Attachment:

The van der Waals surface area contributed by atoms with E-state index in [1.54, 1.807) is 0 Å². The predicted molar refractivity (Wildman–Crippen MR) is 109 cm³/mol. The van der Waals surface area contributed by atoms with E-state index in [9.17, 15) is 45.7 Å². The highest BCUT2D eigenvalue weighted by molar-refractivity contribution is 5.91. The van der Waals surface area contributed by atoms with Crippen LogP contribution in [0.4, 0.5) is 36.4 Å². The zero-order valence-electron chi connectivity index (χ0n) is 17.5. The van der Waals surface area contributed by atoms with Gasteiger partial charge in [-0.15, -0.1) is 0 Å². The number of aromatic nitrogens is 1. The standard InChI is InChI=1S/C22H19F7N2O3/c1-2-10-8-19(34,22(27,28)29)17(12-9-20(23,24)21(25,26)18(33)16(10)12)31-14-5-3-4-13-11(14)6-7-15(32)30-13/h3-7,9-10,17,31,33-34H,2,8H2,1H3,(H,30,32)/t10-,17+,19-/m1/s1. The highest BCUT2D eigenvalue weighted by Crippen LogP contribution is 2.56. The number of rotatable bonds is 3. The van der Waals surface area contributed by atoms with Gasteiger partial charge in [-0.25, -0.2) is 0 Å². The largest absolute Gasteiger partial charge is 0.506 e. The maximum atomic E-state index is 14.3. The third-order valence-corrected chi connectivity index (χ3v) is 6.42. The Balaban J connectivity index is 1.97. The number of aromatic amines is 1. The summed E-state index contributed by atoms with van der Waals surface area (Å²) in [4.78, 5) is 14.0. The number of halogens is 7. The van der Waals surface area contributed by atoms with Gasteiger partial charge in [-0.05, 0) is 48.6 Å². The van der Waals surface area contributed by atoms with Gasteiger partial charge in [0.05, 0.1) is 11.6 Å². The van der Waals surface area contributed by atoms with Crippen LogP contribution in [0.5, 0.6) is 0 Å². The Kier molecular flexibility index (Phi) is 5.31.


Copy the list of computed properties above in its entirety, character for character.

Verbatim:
The van der Waals surface area contributed by atoms with E-state index in [1.54, 1.807) is 0 Å². The predicted molar refractivity (Wildman–Crippen MR) is 109 cm³/mol. The van der Waals surface area contributed by atoms with E-state index in [9.17, 15) is 45.7 Å². The highest BCUT2D eigenvalue weighted by molar-refractivity contribution is 5.91. The van der Waals surface area contributed by atoms with Crippen LogP contribution in [0.4, 0.5) is 36.4 Å². The zero-order valence-electron chi connectivity index (χ0n) is 17.5. The van der Waals surface area contributed by atoms with Gasteiger partial charge in [-0.15, -0.1) is 0 Å². The number of aromatic nitrogens is 1. The standard InChI is InChI=1S/C22H19F7N2O3/c1-2-10-8-19(34,22(27,28)29)17(12-9-20(23,24)21(25,26)18(33)16(10)12)31-14-5-3-4-13-11(14)6-7-15(32)30-13/h3-7,9-10,17,31,33-34H,2,8H2,1H3,(H,30,32)/t10-,17+,19-/m1/s1. The highest BCUT2D eigenvalue weighted by Crippen LogP contribution is 2.56. The number of rotatable bonds is 3. The van der Waals surface area contributed by atoms with Gasteiger partial charge in [-0.25, -0.2) is 0 Å². The largest absolute Gasteiger partial charge is 0.506 e. The maximum atomic E-state index is 14.3. The third-order valence-corrected chi connectivity index (χ3v) is 6.42. The Balaban J connectivity index is 1.97. The number of aromatic amines is 1. The summed E-state index contributed by atoms with van der Waals surface area (Å²) in [4.78, 5) is 14.0. The number of halogens is 7. The van der Waals surface area contributed by atoms with Gasteiger partial charge in [-0.05, 0) is 48.6 Å². The van der Waals surface area contributed by atoms with Gasteiger partial charge in [0.05, 0.1) is 11.6 Å². The van der Waals surface area contributed by atoms with Crippen LogP contribution in [0.5, 0.6) is 0 Å². The Kier molecular flexibility index (Phi) is 5.31.